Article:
Taxable compensation is earned income; passive income (i.e. from dividends or capital gains) does not qualify
 Check with your tax advisor as amounts change from year to year
If you’re closer to retirement, there are certain decisions that will be required for you to make as it relates to your employer sponsored retirement plan such as a 401K or 403 B plan. For the most part, these monies have accumulated as tax-deferred in these types of accounts. Tax-deferred accumulation means that when you withdraw the money in retirement:
1. The withdrawn money will count as income
2. The withdrawn money will be subjected to income tax (federal and state)
In order to avoid paying income taxes, you generally have two options:
1. Leave the money in the plan
2. Roll the money over into an individual retirement account (IRA)
In order to determine which option makes the most sense for you, you will need to explore the pros and the cons that accompany each of these choices.
Option 1: Leave your money in a 401K or 403B account
Pros & Cons:
The benefit of leaving the money in the 401k or 403b account is that you aren’t required to do anything until you need to withdraw the funds from the accounts. However, you also will not be able to add any money or deposit additional funds into the accounts once you have retired/are no longer working.
Even if you are retired, a benefit of leaving your money in your employer’s plan is that you can continue to manage your money by the plan administrator just as you did when you were an employee.
In order to determine whether or not to leave your money in the account, you will need to check your options as it relates to your withdrawal options. Some companies will limit both the minimum amount you can withdraw at any given time as well as how frequently you can make withdrawals. It is important to make sure that the regulations around frequency of withdrawals and withdrawal amounts matches your future needs. In other words: you need to read the fine print.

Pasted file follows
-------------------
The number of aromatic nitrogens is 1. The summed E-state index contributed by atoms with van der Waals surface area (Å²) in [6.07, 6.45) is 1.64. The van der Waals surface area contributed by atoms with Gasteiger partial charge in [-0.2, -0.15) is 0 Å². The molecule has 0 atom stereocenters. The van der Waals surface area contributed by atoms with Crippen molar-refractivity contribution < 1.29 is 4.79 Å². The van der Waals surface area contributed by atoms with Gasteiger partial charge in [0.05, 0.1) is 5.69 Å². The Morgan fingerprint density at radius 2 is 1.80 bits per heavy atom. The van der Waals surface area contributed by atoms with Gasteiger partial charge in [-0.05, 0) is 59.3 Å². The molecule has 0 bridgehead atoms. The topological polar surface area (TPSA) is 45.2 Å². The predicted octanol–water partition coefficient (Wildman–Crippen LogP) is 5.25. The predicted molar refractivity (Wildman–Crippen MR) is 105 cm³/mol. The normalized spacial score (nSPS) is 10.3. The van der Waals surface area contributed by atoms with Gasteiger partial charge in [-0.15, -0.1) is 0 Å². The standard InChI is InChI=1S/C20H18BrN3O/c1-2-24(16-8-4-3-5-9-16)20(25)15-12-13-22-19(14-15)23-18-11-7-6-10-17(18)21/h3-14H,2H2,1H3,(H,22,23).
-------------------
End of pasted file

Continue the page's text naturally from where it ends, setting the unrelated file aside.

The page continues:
It is also important to ensure that you know when you are required to begin taking distributions from your employer-sponsored retirement plans.
Another important factor to consider is, in the event of death, what plan distribution options are available to your beneficiaries.
Lastly, consider the investment options for your employer-sponsored plan. Typical 401ks and 403b plans have a limited number of investment options to the employee.
Option 2: Rollover your money to an IRA
Pros & Cons:
Typically, rolling over employer-sponsored retirement accounts to an individual retirement account will provide you with the greatest amount of control and flexibility. It will enable you to access your money at any point, as frequently as you wish.
Most financial institutions will provide a plethora of options from which IRA holders may choose. In contrast to an employer-sponsored plan, you won’t be limited to a small number of investment options.
You will want to analyze or examine the costs and fees associated with an IRA such as mutual fund internal expense ratios, money management fees, fees for maintaining an IRA and any fees incurred for rolling your money over.
However, remember that once you reach age 70.5 you must begin withdrawing funds in accordance with the IRS tables and can no longer defer taking contributions.
Lastly, be sure to check your state statutes to understand whether your money will be protected from creditors.
To rollover or not rollover? It all comes down to determining your goals and objectives.